Register free!
Search
 
     

Click for Weather
Reply
 
Thread Tools Display Modes
  #71  
Old 03-31-2009, 05:40 PM
Smallaxe Smallaxe is offline
LawnSite Fanatic
 
Join Date: May 2007
Location: Central Wisconsin
Posts: 9,827
Quote:
Originally Posted by tobylou8 View Post
Thanks for the link. Wiki describes our soil here to a "T". It even mentions using gypsum which I have used in white silica with with good results. Main problem I run into is the way builders do installs. They level the ground to hardpan,remove most of the established trees, build the house, install electric, put in 4 dozen of the same plant species on the foundation, bookend with chinese holly, and put 2 trees symetrically in the front lawn (usually bradfords, maples, or river birches). Then dig a hole, bury construction debris, and then install sod over top of unprepared hardpan. And this is one a million dollar home!
So you have clay soil that goes on forever, and compaction and waterlogged surfaces are a constant struggle. I still say that the aeration and topdressing of a sandy compost is the best bet.

Speaking of gypsum, which I've never tried on my clay for porosity - Does old drywall gypsum board qualify as a recyclable product into the soil?
__________________
*
Now that I know that clay's texture(platelets) has nothing to do with water infiltration, percolation, or drainage
,,, I wonder what does...
*
Reply With Quote
  #72  
Old 03-31-2009, 10:07 PM
tobylou8's Avatar
tobylou8 tobylou8 is offline
LawnSite Member
 
Join Date: Dec 2008
Location: Richmond,Va
Posts: 201
Quote:
Originally Posted by Smallaxe View Post
So you have clay soil that goes on forever, and compaction and waterlogged surfaces are a constant struggle. I still say that the aeration and topdressing of a sandy compost is the best bet.

Speaking of gypsum, which I've never tried on my clay for porosity - Does old drywall gypsum board qualify as a recyclable product into the soil?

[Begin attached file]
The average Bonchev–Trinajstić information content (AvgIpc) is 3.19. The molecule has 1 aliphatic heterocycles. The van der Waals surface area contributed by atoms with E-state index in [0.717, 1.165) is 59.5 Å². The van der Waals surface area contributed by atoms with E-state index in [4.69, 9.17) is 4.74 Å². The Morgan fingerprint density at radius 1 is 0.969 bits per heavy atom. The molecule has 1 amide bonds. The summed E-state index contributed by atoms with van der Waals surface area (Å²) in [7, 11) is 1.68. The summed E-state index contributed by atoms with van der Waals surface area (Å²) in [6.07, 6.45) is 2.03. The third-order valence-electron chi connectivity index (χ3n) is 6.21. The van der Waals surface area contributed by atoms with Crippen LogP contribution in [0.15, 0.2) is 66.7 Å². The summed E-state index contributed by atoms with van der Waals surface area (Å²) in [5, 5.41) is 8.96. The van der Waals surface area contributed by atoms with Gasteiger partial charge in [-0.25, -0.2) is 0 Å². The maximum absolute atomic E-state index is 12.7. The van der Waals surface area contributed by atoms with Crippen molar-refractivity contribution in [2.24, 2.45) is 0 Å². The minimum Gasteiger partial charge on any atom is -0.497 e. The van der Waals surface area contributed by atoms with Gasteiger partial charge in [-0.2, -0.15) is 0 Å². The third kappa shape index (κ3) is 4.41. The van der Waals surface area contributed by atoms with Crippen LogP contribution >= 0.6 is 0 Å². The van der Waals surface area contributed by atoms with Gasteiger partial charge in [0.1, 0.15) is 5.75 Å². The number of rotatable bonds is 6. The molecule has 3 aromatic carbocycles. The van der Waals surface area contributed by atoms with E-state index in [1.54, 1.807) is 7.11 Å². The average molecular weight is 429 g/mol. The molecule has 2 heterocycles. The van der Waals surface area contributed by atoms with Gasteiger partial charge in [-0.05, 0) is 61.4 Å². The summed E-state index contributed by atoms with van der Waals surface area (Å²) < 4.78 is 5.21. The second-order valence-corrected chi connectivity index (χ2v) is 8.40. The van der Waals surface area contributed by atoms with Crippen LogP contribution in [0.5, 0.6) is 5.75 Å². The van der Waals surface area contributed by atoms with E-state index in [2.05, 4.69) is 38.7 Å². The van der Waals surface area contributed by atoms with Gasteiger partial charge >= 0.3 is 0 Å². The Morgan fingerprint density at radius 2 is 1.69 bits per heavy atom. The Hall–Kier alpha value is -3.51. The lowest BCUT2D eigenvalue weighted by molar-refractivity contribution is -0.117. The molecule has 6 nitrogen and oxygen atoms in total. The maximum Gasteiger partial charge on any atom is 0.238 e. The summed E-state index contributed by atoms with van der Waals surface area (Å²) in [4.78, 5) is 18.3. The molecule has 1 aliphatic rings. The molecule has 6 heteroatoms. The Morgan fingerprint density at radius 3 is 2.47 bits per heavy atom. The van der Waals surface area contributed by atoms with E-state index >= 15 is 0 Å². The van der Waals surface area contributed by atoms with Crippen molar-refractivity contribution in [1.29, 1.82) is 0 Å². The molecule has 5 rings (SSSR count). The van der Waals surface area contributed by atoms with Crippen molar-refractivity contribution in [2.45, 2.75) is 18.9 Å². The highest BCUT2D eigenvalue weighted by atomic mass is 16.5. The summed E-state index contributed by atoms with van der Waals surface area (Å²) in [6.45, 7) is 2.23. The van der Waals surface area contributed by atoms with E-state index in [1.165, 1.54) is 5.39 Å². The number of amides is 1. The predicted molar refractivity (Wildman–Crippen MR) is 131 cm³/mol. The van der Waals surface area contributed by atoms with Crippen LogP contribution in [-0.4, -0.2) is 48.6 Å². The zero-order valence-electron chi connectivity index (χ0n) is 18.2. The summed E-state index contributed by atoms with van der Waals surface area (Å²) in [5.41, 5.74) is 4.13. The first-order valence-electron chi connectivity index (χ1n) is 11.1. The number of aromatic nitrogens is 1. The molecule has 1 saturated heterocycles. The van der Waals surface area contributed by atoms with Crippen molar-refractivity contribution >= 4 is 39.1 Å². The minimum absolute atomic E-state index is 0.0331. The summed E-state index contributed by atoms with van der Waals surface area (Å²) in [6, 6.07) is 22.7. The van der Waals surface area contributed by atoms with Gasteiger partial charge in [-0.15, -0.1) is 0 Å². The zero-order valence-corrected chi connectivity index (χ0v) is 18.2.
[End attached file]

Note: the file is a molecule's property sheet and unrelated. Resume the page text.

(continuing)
LOL, only to the contractor!
Reply With Quote
  #73  
Old 03-31-2009, 10:21 PM
Smallaxe Smallaxe is offline
LawnSite Fanatic
 
Join Date: May 2007
Location: Central Wisconsin
Posts: 9,827
Quote:
Originally Posted by tobylou8 View Post
LOL, only to the contractor!
Cool, Now I can live the contractors' dream of recycling old and new building materials. Bury then in the ground and allow the soil to flourish.
__________________
*
Now that I know that clay's texture(platelets) has nothing to do with water infiltration, percolation, or drainage
,,, I wonder what does...
*
Reply With Quote
  #74  
Old 03-31-2009, 10:24 PM
tobylou8's Avatar
tobylou8 tobylou8 is offline
LawnSite Member
 
Join Date: Dec 2008
Location: Richmond,Va
Posts: 201
Wink

Quote:
Originally Posted by Smallaxe View Post
Cool, Now I can live the contractors' dream of recycling old and new building materials. Bury then in the ground and allow the soil to flourish.
I hear it's also a good starter for fairy ring! Then you have a disease to get rid of and get paid!
Reply With Quote
  #75  
Old 03-31-2009, 11:00 PM
Smallaxe Smallaxe is offline
LawnSite Fanatic
 
Join Date: May 2007
Location: Central Wisconsin
Posts: 9,827
Quote:
Originally Posted by tobylou8 View Post
I hear it's also a good starter for fairy ring! Then you have a disease to get rid of and get paid!
Sounds synical, [sp]. I really have never come across a serious fungal disease, let alone something like 'fairy ring', in 25 yrs. I feel cheated as a result.
If drywall gives me a shot at a new challenge - here we go...

Hopefully someone will let me know if there is documented reason not to use drywall on lawns. I have come across a supply of it and am not sure if it should just go to the landfill. The things we do off season...